If you heard Rocksteady Studios at any point in the last decade, you knew what you were getting. This notion remains true today despite the lacklustre reception Suicide Squad: Kill the Justice League has garnered since being revealed. For a good reason, the community has been less than enthusiastic about Rocksteady’s shift from an open-world single-player title to a game as a service model.
In 2024, GaaS does not work. There isn’t enough momentum to convince me otherwise, and if video games like Destiny are struggling to retain users, then something brand new will likely bleed users a lot faster than an established IP. Even Rocksteady, who single-handedly rewrote the book on superhero stories in video games, could not make it work. I like Suicide Squad: Kill the Justice League, but it is an underwhelming pastiche of what came before.
Take On the Justice League
The setup and premise of Suicide Squad: Kill the Justice League is a highlight, with the characters staying true to their portrayal in the films and comics. The actors behind these characters have delivered solid performances, with Debra Wilson’s portrayal of Amanda Waller being particularly noteworthy and consistent with the character. The late Kevin Conroy’s performance as The Dark Knight is especially impressive and considered one of his last great performances. Additionally, the performances of the Suicide Squad members themselves were natural, with Tara Strong’s Harley Quinn being a standout among the bunch.
Although the plot of Suicide Squad: Kill the Justice League does get a bit out of hand, I wouldn’t necessarily call it bad. I think we’ll see a bunch of mixed takes, but kudos to the studio for trying something new. Nonetheless, some highly cringe-worthy lines of dialogue will leave you disappointed or satisfied, depending on who you are. Either way, you’ll have much fun because the gameplay isn’t bad (mostly).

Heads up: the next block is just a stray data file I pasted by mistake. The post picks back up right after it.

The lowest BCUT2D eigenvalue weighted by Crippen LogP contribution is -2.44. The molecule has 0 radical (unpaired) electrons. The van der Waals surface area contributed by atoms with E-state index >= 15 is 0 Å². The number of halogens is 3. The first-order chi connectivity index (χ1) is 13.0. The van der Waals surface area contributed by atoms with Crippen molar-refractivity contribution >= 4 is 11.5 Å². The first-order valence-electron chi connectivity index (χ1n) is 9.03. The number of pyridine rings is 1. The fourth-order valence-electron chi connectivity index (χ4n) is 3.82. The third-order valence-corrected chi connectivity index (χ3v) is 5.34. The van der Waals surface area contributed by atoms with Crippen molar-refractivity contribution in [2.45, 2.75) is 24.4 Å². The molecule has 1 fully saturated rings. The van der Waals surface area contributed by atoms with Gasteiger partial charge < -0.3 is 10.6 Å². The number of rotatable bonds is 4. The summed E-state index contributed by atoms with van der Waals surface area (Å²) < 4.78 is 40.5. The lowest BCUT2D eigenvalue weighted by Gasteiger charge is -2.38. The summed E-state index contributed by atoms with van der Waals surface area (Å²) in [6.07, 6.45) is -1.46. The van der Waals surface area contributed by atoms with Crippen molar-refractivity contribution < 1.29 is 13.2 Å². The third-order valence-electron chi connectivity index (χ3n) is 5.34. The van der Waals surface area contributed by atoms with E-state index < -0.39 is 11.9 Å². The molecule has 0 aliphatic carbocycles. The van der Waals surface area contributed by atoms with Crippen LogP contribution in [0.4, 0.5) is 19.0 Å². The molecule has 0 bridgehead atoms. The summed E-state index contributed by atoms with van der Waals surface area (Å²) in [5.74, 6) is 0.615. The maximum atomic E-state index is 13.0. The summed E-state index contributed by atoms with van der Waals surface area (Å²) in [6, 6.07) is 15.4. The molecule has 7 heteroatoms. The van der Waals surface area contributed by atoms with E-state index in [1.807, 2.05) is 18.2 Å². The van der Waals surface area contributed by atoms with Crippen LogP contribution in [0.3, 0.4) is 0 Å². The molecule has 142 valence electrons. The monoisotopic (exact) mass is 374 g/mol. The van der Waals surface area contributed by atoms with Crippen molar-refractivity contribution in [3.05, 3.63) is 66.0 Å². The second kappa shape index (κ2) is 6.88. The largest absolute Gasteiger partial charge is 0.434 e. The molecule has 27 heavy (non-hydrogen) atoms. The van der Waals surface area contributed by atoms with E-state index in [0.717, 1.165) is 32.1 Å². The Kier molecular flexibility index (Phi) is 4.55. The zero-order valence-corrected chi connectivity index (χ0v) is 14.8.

The plot of Suicide Squad involves the four main characters: Harley Quinn, Deadshot, King Shark, and Captain Boomerang – fighting against the Justice League, which Brainiac has taken over. This storyline could have made for an excellent comic book. However, the concept also has potential as a video game. Despite this, Suicide Squad occasionally struggles to execute this premise effectively and has difficulty showcasing the events as they unfold.
Suicide Squad features a group of anti-heroes who are given enough space to interact with each other in a way that matches the tone of other Suicide Squad stories. It’s a very violent, irreverent, and goofy game, but that’s precisely what we should expect from a group of expendable characters trying to save the world and shave time off their prison sentence.
Suicide Squad Struggles To Find An Identity
All four playable characters are iconic in their own way, and the last several years have built them up to be a lot more recognizable. Whether in film or television, these characters have many personalities and feature unique weapons that make them stand out. So, it’s a bit disappointing that Rocksteady instead made the four anti-heroes feel almost identical when playing as them. I would have preferred to see each character feel and play differently, and Gotham Knightsdid an excellent job differentiating the Batfamily and how they handled it. It’s deflating that the bottom line is that you should only worry about dishing out damage with guns and explosives rather than allow these characters to flourish and stand out. Even with some signature moves and moves to traverse Metropolis, there’s a heavy-handed reliance on shooting guns.
What makes me question when the focus shifted to a live service title happened at Rocksteady because the writing is so brilliant at times that it conflicts with the gameplay. You get a stellar narrative filled with Rocksteady’s signature beats, which go against everything the gameplay tells you. What should have likely been a single-player story experience with multiple characters is now shoehorned with microtransactions and misfires in execution.